General advice for LRW

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croggs
Posts: 28
Joined: Sat Dec 04, 2010 7:39 pm

General advice for LRW

Postby croggs » Thu Sep 01, 2011 11:40 pm

Hey all,

Like many 1Ls, my first LRW assignment is approaching, and I was wondering if anyone had any general tips for making a smooth transition to legal writing. It's difficult for me to understand how I am progressing since I cannot just take a paper to the writing lab and get feedback (like the good ole days). I know the post is vague, but if anyone had any insight into what makes a "good memo" as a legal writer, I'd appreciate it!

target
Posts: 688
Joined: Tue Jul 26, 2011 6:40 pm

Re: General advice for LRW

Postby target » Fri Sep 02, 2011 2:04 am

Does your instructor tell you what s/he wants specifically on the memo? I will have my first memo due in a few weeks as well, and I just follow what my instructor says she wants. Be concise and support your arguments.

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starchinkilt
Posts: 361
Joined: Mon Sep 28, 2009 4:22 am

Re: General advice for LRW

Postby starchinkilt » Fri Sep 02, 2011 2:07 am

1. CRAC/IRAC/whateveryoulearn
2. Be concise
3. Smooth transitions
4. ?????
5. Profit

vyelps
Posts: 100
Joined: Thu Mar 26, 2009 1:15 pm

Re: General advice for LRW

Postby vyelps » Fri Sep 02, 2011 8:47 am

Don't freak out on LRW assignments. Good writing is good writing. The trick with legal writing is to provide all the necessary information to the relevant audience (judge, client, etc.) in as clear a way as possible. My suggestion is always to outline your memo/brief. Understand what the legal issue is. Lay out the elements for that issue (if its negligence: duty, breach, causation, harm), and figure out a good method for navigating within those elements in your written product. Keep sentences short and clear. Avoid unnecessary repetition.

kahechsof
Posts: 332
Joined: Fri Aug 26, 2011 7:26 pm

Re: General advice for LRW

Postby kahechsof » Fri Sep 02, 2011 8:56 am

Here is my bit on LRW.
My creds: I improved from well below the curve on first assignment to getting B+ on first semester, to getting A second semester.
What I did (at the end)-
1. Spend a ridiculous amount of time on it. Start when it is assigned, and work on it every available study minute besides when reading for class.
2. Follow all directions and especially helpful pointers precisely. So, if your professor gives out a checklist for you, make sure you actually go through it.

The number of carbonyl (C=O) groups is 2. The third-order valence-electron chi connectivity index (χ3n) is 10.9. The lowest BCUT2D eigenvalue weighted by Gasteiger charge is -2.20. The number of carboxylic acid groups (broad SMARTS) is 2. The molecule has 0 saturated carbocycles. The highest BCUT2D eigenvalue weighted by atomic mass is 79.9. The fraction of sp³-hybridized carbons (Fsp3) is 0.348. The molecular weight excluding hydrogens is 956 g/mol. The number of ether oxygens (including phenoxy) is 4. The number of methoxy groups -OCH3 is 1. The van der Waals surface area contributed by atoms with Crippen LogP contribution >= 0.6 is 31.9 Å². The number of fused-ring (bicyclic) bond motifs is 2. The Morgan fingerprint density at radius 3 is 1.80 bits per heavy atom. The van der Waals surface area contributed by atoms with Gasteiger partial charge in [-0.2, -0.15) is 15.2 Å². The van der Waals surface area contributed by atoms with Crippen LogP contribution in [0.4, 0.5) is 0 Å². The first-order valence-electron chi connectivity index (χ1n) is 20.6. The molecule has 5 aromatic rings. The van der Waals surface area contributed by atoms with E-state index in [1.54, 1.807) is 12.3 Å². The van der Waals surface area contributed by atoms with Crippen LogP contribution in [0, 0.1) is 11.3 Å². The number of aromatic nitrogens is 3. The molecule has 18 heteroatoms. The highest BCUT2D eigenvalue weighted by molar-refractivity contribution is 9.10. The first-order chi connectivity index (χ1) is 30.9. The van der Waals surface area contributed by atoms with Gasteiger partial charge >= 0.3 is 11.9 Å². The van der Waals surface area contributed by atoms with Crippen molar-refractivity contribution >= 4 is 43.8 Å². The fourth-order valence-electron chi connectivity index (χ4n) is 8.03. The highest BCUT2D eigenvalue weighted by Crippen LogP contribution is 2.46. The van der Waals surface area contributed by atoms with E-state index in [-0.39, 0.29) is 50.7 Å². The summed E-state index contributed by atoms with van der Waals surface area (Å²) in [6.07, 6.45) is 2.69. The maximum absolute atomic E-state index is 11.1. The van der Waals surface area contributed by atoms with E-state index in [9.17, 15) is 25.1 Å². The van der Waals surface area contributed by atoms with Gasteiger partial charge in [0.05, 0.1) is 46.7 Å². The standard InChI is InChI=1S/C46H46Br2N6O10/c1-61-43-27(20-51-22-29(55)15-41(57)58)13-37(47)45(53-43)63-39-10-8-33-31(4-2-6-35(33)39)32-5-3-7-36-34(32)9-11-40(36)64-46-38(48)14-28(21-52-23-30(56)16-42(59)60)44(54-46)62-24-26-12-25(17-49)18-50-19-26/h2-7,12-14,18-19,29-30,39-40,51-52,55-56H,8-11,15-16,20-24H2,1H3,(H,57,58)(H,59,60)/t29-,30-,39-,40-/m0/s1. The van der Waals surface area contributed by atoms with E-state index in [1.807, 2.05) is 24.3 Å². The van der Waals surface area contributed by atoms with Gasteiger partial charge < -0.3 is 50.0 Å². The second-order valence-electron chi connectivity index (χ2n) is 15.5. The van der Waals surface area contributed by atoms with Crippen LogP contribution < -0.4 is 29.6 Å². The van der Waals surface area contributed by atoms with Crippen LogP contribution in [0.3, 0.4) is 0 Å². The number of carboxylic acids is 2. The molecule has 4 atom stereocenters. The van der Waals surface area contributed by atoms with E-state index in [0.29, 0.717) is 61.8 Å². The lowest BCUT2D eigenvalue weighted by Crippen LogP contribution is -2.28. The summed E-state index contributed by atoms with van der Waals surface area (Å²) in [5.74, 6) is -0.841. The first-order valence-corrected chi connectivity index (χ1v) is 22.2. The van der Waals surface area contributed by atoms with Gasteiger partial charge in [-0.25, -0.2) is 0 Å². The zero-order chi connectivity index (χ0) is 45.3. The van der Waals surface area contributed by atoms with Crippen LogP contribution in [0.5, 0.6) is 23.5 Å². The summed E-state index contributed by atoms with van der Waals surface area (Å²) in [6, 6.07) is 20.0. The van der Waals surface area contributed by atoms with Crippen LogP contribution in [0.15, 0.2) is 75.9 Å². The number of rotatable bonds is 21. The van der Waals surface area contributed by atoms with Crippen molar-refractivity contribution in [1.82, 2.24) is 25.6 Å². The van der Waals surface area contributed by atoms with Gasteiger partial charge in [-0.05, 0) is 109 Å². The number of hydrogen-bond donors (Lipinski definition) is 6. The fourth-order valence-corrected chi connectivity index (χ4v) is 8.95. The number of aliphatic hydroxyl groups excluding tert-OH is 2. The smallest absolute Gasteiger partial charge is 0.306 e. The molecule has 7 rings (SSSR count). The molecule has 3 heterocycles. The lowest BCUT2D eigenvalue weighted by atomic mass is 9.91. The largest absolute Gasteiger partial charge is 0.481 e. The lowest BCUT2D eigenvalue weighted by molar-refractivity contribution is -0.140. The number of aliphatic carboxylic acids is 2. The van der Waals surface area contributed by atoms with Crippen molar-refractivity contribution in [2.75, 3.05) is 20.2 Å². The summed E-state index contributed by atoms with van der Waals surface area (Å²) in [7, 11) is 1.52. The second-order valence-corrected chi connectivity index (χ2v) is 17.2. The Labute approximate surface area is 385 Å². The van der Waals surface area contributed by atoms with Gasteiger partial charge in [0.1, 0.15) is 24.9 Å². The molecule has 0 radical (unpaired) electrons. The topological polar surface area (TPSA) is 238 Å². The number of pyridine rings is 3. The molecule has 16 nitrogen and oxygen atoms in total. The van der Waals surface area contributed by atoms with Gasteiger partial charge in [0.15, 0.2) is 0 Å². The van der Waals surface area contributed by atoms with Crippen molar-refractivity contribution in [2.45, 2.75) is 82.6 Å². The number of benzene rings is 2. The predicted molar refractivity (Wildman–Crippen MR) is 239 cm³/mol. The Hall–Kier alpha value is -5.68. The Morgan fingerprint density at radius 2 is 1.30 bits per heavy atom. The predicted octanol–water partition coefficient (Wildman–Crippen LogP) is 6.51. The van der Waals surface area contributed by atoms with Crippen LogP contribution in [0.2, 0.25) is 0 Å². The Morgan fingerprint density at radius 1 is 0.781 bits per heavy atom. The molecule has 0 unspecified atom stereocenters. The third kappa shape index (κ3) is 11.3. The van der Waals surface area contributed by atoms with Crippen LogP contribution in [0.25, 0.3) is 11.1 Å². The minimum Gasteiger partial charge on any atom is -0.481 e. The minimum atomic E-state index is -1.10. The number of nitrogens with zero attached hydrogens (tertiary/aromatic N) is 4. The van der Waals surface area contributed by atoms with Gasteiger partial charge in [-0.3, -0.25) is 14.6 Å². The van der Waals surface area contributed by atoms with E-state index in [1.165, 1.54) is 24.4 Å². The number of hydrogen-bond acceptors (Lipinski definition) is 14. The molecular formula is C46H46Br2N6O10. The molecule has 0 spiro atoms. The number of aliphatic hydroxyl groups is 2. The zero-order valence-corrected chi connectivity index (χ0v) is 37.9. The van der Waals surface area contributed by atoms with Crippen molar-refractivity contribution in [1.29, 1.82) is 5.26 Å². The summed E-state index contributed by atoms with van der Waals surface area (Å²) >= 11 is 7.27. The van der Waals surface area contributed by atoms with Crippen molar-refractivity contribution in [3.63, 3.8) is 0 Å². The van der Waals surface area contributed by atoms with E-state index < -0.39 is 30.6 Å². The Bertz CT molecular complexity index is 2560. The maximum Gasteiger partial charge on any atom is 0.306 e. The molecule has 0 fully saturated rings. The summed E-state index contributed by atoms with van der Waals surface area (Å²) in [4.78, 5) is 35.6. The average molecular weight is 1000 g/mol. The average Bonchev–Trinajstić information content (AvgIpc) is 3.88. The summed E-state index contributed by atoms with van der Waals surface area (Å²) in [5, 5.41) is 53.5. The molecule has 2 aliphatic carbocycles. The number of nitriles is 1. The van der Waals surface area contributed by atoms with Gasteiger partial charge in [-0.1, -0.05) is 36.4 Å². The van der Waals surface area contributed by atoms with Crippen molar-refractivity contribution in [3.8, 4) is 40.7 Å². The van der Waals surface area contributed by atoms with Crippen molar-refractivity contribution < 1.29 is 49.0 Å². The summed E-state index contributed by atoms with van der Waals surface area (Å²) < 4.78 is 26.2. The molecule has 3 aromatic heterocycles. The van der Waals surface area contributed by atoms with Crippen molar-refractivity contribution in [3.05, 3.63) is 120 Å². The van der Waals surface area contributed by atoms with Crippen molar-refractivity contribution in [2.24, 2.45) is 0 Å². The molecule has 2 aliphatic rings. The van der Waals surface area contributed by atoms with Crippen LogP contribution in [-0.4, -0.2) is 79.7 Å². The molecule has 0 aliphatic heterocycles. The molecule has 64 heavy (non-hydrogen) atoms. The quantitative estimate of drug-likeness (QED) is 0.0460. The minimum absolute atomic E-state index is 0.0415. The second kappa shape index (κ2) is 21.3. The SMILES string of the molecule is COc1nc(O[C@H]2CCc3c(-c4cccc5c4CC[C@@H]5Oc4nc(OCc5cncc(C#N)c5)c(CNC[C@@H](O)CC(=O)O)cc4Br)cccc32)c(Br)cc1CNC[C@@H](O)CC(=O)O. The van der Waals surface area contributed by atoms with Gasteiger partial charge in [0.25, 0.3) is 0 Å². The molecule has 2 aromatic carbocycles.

3. Read it through and make sure it does everything it purports to do. So if you have a Rule, make sure that rule has a Proof, an explanation, an application, and a conclusion. Nothing slides through.
4. Make sure it does everything it should do. No gaps in logic, even if obvious.
5. Do it how the professor wants, not your own brilliant way. Even if you are getting straight A's besides for this class.

croggs
Posts: 28
Joined: Sat Dec 04, 2010 7:39 pm

Re: General advice for LRW

Postby croggs » Mon Sep 05, 2011 2:23 am

kahechsof wrote:Here is my bit on LRW.
My creds: I improved from well below the curve on first assignment to getting B+ on first semester, to getting A second semester.
What I did (at the end)-
1. Spend a ridiculous amount of time on it. Start when it is assigned, and work on it every available study minute besides when reading for class.
2. Follow all directions and especially helpful pointers precisely. So, if your professor gives out a checklist for you, make sure you actually go through it.
3. Read it through and make sure it does everything it purports to do. So if you have a Rule, make sure that rule has a Proof, an explanation, an application, and a conclusion. Nothing slides through.
4. Make sure it does everything it should do. No gaps in logic, even if obvious.
5. Do it how the professor wants, not your own brilliant way. Even if you are getting straight A's besides for this class.
vyelps wrote:Don't freak out on LRW assignments. Good writing is good writing. The trick with legal writing is to provide all the necessary information to the relevant audience (judge, client, etc.) in as clear a way as possible. My suggestion is always to outline your memo/brief. Understand what the legal issue is. Lay out the elements for that issue (if its negligence: duty, breach, causation, harm), and figure out a good method for navigating within those elements in your written product. Keep sentences short and clear. Avoid unnecessary repetition.



Thanks for the advice!




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